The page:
The day started out uneventful though extremely hot. The weather has been brutal this summer! I had my camel pack full of half water and half sports drink, which I probably won’t do again or at least not that flavor! I expected to arrive at the rally early Friday evening, on my bike and set up camp near a woman named Dawn whom I’d ridden with before and I knew would be at the rally. Instead, I arrived early Saturday morning, driving a 10’ Uhaul, bike strapped inside with a flat back tire.
I was less than 100 miles out when the bike was shaking in a way I’d never felt before – I couldn’t even read the GPS from the intensity of the vibration. I pulled off at the next exit and got to a gas station and woo hoo! my first flat tire. I called the boyfriend to share what was now becoming an adventure. I had to unpack everything because I couldn’t get the bike on the center stand with all the gear on it – it was SO hot and there was no shade by the air pumps. I was starting to overheat which makes me nervous because I tend to get physically sick when this happens but I did my best to not focus on that. While I was attempting inflation, he searched for bike stores in the area to see if we could get the tire plugged, because it was inflating but it wasn’t holding air. He found some bike stores near the GPS coordinates I gave him, one being very nearby, so I puttered along in 2nd-3rd gear to the shop arriving just before they closed.
After some discussion with the two mechanics, the boss lady and getting the boyfriend back on the phone, the boss of the store declared they would not plug the tire for liability reasons, which I totally understand (though still frustrating). She also kept referring to a young girl who died on her bike recently and she didn’t me on her head (very encouraging at that moment). One of the mechanics suggested the Uhaul in the next town. The two mechanics went home when they were sure they could do nothing else besides sell me some CAM straps and soft ties.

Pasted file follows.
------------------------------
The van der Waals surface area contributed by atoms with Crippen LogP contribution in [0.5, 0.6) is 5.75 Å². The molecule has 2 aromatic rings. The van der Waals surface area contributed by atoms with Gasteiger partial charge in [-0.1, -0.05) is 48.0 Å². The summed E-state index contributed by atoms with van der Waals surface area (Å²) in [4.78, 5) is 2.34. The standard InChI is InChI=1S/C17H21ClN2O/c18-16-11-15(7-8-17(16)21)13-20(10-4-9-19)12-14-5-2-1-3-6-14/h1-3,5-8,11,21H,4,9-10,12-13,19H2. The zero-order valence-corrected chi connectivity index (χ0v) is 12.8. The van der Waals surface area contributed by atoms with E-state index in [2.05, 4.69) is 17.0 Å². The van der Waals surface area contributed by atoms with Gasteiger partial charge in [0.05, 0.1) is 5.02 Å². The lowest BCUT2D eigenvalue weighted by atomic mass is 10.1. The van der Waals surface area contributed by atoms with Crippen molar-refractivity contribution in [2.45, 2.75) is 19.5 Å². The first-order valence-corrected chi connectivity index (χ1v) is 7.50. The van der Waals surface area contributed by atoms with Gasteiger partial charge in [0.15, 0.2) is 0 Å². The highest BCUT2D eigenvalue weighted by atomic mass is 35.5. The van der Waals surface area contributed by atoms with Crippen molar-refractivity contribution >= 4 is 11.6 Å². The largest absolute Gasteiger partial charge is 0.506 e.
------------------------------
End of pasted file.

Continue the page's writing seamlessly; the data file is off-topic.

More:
The boss drove me to the UHaul in a blissfully air conditioned car where a pokey but pretty girl checked me out and gave me the keys. Much to my “delight”, it was a 10’ truck that I had to back out into traffic and people, with a building and dumpster surrounding me. And no rear view. A guy walking by saw my consternation and offered to back the truck out for me. Wherever you are – you are wonderful!
I followed her back to the shop and lined the truck up with the store’s bike ramp so I could load the bike. Of course, the ramp was higher than the bottom of the truck and so I was going to have to let the bike drop almost a foot to get into the truck. Mind you I couldn’t even pick this 450 pound bike up so I was thinking if it fell, that’s how it was going to stay. Thankfully, though, it did not.
The woman, who was suffering from a neck injury and did not know how the cam straps worked, was just making me nervous and it was so hot I thought she was going to pass out right there. I told her to just go ahead home; I’d take care of this. I needed to call the boyfriend and pull myself together which meant a little blubbering first. I had to stop every five minutes and walk out of the truck from the heat. I was overheated at this point and I knew that getting sick wasn’t a question of if but when. In the middle of whimpering, sweating and fighting the straps, Dawn called to see where I was. That meant the world to me and I think that gave me some kind of push, just knowing someone was out there thinking of me. I got those damn straps figured out (after a second call to the boyfriend!) and pulled them tight. That bike was not moving and headed out.
I stopped a Sheetz for gas, to put on flip flops and get water. I knew I needed to be sick so I hung out in the air conditioned bathroom, hoping it would happen there but no such luck. I got in the giant ass truck, pulled on the highway and within probably 3 minutes, I had to pull over and vomit on the shoulder, 18 wheelers whizzing buy at what felt like 1000 miles an hour. I would end up stopping 2 more times to get sick on the side of the road. I decided enough was enough. I was staying at a hotel. It was 930 at night. I would get to the rally, have to find where to put up the tent and set it up in the dark, exhausted and nauseous. No thanks. I ended up staying at a truck stop that I’m pretty sure I recognized from overnight trips home on Greyhound buses during college. I called the boyfriend, put my contacts in water in plastic cups (because of course, I left the toiletry bag in the truck), covered them with a silent prayer for no parasitic infections, put the AC on high and promptly went to sleep.
I headed out early in the morning, a little rough around the edges but much better after a good night’s sleep, made it to the rally and had my tire replaced by one of the vendors at the rally and they even put the nail that caused in my tank bag as a souvenir. The first song I heard getting on the highway was Sugarland’s ‘It Happens’– a pretty good way to sum it up! When I got there, Dawn gave me her giant glass of cold ice tea, probably the best ice tea I will have for a long time.